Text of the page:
Springboards and You

I’ve been thinking a lot about the state of user autonomy in modern computing lately, and have come to a pretty stark realization about a design pattern present, if not focal, to almost every popular operating system today. I don’t know if Apple were the first to invent this but they’re certainly the first to come to mind when I think about it, so for the purposes of this post I’ll be referring this pattern as the Springboard, and explain why I don’t like them.

For those of you wondering what my grudge against gymnastics is, springboards are a UI element that lays out a collection of widgets, for the purpose of showing little bits of information and, principally, launching applications. In the case of mobile operating systems, namely iOS and Android, they are the default view and typically the first thing you see upon unlocking the device they’re running on. On desktops, they are less prominent, and are usually restricted to simply launching applications, in the case of Launchpad on macOS and the App Grid of GNOME Shell. Due to this distinction, my argument more strongly applies to mobile OSes, but don’t believe that desktop environments aren’t also culpable.

An iPhone X displaying the Home Screen of iOS 14, featuring an arrangement of apps and widgets.

Springboard on iOS 14.

Now, why am I making such a fuss over such a handy little feature? Put simply, springboards are detrimental to user autonomy. They present a colorful arrangement of little tiles representing bundles of utility with no regard for the user’s intentions. The first step in accomplishing a task using a springboard is to wade through a pile of every app and widget that you don’t need before finding the app or widget that you do. Instead of empowering you to accomplish whatever task you’ve set out on, it presents a literal smörgåsbord of distractions, a tiny jab reminding you of its existence every time you see it, which could be hundreds of times over the course of a single week.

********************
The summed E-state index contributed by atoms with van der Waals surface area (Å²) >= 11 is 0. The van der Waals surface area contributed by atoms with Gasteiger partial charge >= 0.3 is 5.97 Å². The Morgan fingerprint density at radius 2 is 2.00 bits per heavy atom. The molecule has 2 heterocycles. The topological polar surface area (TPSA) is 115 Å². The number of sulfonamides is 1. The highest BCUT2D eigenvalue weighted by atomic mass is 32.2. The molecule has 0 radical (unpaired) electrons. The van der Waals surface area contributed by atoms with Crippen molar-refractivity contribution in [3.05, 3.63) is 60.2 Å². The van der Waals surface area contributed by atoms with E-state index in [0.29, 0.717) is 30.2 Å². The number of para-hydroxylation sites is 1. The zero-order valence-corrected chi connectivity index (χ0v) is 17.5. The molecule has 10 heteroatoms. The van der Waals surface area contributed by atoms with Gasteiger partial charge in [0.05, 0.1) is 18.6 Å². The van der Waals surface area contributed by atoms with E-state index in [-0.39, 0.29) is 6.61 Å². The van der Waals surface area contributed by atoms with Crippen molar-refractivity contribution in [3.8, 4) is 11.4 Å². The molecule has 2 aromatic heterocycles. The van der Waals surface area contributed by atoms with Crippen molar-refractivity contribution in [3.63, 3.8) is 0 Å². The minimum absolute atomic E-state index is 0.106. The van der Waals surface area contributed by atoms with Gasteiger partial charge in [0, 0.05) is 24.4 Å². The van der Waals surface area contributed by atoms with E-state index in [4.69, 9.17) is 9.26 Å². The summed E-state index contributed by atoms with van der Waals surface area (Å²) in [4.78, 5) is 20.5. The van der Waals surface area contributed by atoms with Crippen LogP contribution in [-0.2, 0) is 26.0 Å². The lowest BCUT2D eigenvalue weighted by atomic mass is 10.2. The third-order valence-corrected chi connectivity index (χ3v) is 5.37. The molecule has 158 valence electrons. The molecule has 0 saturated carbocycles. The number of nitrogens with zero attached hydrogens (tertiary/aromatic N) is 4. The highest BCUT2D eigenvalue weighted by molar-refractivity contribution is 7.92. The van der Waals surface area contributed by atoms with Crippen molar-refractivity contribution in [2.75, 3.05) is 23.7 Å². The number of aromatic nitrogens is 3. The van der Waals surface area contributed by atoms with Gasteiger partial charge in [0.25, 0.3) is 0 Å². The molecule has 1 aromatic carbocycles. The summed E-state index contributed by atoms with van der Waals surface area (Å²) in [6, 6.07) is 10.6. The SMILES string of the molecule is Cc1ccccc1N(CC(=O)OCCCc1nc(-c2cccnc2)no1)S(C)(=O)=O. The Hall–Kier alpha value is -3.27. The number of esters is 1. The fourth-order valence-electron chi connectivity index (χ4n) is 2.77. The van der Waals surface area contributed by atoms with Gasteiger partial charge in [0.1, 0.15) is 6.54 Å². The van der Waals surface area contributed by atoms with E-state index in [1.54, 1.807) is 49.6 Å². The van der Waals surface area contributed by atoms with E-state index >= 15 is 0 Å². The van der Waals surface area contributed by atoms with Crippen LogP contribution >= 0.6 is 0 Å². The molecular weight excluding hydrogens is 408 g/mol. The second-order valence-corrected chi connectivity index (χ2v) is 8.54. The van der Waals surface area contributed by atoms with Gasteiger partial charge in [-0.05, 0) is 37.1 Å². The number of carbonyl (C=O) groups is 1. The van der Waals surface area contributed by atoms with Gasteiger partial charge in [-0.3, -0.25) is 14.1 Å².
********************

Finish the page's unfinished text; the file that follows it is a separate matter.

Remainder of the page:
While it’s true that springboards are often user-customizable, in that you can organize and arrange widgets as you see fit, the result is static. It doesn’t actively seek to accommodate your needs in the moment. Take this in contrast to, say, a search-based launcher, like Spotlight on macOS or (shameless plug) Synapse. Upon activating it, you’re presented with a blank slate. Nothing, not even suggestions, appears until you start typing, after which results relavant to the inquiry begin to populate the drop-down. This is a model of information retrieval that respects users. It is additive, rather than subtractive.

The Pantheon Desktop Environment, featuring an unobtrusive search application, Synapse.

Synapse on a Pantheon desktop environment.

In defense of springboards, they can serve a purpose. Sometimes we’re searching for something, but we don’t have the words to describe it. Rather, we’ll know it when we see it. This is a perfect use case for springboards; lay everything out and examine each item one by one until we’ve found what we’re looking for. This is an exceptional problem, though, for which only exceptional solutions should be applied to.